Make a database on it containing all open standards, like pdf, odf, HTML, etc. But not OOXML. I bet even MS will not ask to have it on there.

  • There is an easy answer to that one. I'd sell it to whoever is willing to pay the most, it really doesn't have any other value.

    The Linux Fund, whoever they are, seem to be pushing some angle to try and extract cash out of words like 'Linux' and 'Open'. I don't see them being trustworthy somehow.

  • by MaWeiTao (908546) on Monday February 28, 2011 @11:49AM (#35338996)

    Use it to market the value of open source. Perhaps feature a whole section with tips on switching and cover the basic challenges a user might face. A resource where new users aren't going to be judged for their ignorance about Linux.

    A domain like this shouldn't be wasted catering to a community already sold on the concept.

  • Make open.org the face of a new international standards body that vets completely open standards - i.e. ones that are not patent encumbered and can be implemented for any purpose royalty free. It can work in a similar way to ISO, requiring prior approval of the standards by some other body, and just putting a stamp on them saying 'this is an open standard'. It should campaign for recognition by governments, so that any spec that it publishes has a one year draft period, and any patents that are not disclo
  • by miruku (642921) on Monday February 28, 2011 @12:52PM (#35339678) Homepage

    Make a site that is a great resource to all things Open. Not just software or hardware, but open culture, architecture, design, access, etc. Be educational yet very handy so as to better inform and enthuse users as to what communities and resources are out there and how they can participate, either globally or locally. Be a hub site to help join the dots and frame how fantastic the idea of Open is.

  • How much would you pay for a username@open.org email address? I wanna be first in line to register my username "wide"!
  • What Would You Do With Open.org?
    I would put it in a blendtec with some ice, a banana and some yogurt and make a smoothie.
  • by MagicM (85041)

    OMG Ponies Everywhere Now!

  • ...with open.org?

    Porn. Naturally.

  • by meustrus (1588597) <{meustrus} {at} {gmail.com}> on Monday February 28, 2011 @05:29PM (#35342164)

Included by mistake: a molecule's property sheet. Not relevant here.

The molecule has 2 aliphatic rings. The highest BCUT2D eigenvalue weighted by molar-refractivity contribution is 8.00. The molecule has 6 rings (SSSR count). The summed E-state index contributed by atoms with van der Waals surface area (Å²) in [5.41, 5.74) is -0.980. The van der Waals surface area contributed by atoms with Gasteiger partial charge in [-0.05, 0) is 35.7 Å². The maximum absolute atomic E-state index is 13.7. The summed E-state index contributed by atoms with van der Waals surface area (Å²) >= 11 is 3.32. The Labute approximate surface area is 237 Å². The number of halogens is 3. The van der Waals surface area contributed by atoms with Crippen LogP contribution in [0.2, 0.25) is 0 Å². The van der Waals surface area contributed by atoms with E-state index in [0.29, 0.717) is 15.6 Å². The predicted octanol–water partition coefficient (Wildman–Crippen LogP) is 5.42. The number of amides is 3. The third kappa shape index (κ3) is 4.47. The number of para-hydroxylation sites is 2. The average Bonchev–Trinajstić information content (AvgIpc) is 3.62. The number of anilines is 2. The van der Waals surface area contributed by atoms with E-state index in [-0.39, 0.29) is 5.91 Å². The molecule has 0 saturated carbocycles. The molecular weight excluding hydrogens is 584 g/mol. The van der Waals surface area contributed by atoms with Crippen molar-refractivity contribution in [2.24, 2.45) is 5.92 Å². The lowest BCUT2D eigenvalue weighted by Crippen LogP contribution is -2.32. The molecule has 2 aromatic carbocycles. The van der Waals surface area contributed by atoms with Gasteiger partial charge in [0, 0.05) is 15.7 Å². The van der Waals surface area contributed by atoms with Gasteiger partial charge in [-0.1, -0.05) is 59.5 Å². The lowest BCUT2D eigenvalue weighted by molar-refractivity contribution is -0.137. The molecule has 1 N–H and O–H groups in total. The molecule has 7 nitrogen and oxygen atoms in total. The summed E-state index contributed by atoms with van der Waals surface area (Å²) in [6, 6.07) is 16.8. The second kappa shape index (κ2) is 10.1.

Before you read what I would do, I want to state that openness, to me, does not just mean open source. Openness is a moral value. Openness in its best form is absolute honesty, with your users and your administrators, with your friends and family. Openness in its worst form is Wikileaks (which I don't think is a bad thing), or in another word, controversial. When software is open, it is open to change, it is open to criticism, it is open to becoming better than it is, and it is open to others' differences. When a person is open, that person has the same qualities.

    The open source community is intelligent and idealistic. It is also fragmented and childish. A central domain like Open.org is the perfect place to bring people together in such a way as to establish openness as a strong moral value with a strong cultural backing. If I were to do something with Open.org, and I were a large organization that could pull this off, here's what I would do:

    1. Start with an open source website framework, like Rails, or a powerful CMS, like Drupal. The idea is to get something that's stable and can do anything and expand easily, so no Wordpress etc. Be careful that the software isn't going to cause bickering later on; it should perform so excellently that nobody can reasonably take issue with it.
    2. Make a gorgeous Web 3.0 - looking website template to be the face of the openness movement.
    3. Start out as a Digg/StackOverflow style content rating system. Rate lots of stuff, like news related to openness or open source software packages.
    4. Let users build up their credit. Users could have very visible blogs that can be rated and pushed to the front page.
    5. Build the community over time. Extend tendrils across the internet, with links everywhere a la Facebook.
    6. Create sub-communities of the larger community, like small villages that come together to form a province. Large communities are impersonal, and often showcase the worst of the internet, while smaller communities can be genuine fun to be a part of.
    7. Collaborate on a group culture, a la Wikipedia rules (early Wikipedia, not the elitist stuff I'm to understand they do lately)
    8. Extend this culture into the world. Get people to be open in their daily lives, and to show others what openness means. Show others why it's important to be open.

    I just hope that this comment isn't lost under 200 other comments on Slashdot. I am a web developer and I would be willing to help make this a reality.

  • by naich (781425) on Tuesday March 01, 2011 @03:25AM (#35345740) Homepage

    So was it purchased at a public auction or for an undisclosed amount? Unless you have some weird auctions in Oregon it would be difficult not to disclose the amount.

You had mail, but the super-user read it, and deleted it!